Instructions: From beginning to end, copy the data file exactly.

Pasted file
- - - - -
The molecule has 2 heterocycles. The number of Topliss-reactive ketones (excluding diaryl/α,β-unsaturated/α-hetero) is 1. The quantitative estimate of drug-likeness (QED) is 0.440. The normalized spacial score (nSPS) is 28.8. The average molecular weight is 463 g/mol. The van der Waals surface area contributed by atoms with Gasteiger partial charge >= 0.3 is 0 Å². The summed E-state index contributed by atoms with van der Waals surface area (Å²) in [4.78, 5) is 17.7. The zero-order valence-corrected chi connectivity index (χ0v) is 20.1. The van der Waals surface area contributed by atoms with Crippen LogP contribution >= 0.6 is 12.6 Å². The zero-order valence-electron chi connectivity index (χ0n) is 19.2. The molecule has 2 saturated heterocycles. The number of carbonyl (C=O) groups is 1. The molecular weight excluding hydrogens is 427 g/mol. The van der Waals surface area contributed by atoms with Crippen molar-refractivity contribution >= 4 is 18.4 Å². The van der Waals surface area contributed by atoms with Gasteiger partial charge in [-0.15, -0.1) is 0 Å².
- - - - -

The molecule has 2 heterocycles. The number of Topliss-reactive ketones (excluding diaryl/α,β-unsaturated/α-hetero) is 1. The quantitative estimate of drug-likeness (QED) is 0.440. The normalized spacial score (nSPS) is 28.8. The average molecular weight is 463 g/mol. The van der Waals surface area contributed by atoms with Gasteiger partial charge >= 0.3 is 0 Å². The summed E-state index contributed by atoms with van der Waals surface area (Å²) in [4.78, 5) is 17.7. The zero-order valence-corrected chi connectivity index (χ0v) is 20.1. The van der Waals surface area contributed by atoms with Crippen LogP contribution >= 0.6 is 12.6 Å². The zero-order valence-electron chi connectivity index (χ0n) is 19.2. The molecule has 2 saturated heterocycles. The number of carbonyl (C=O) groups is 1. The molecular weight excluding hydrogens is 427 g/mol. The van der Waals surface area contributed by atoms with Crippen molar-refractivity contribution >= 4 is 18.4 Å². The van der Waals surface area contributed by atoms with Gasteiger partial charge in [-0.15, -0.1) is 0 Å².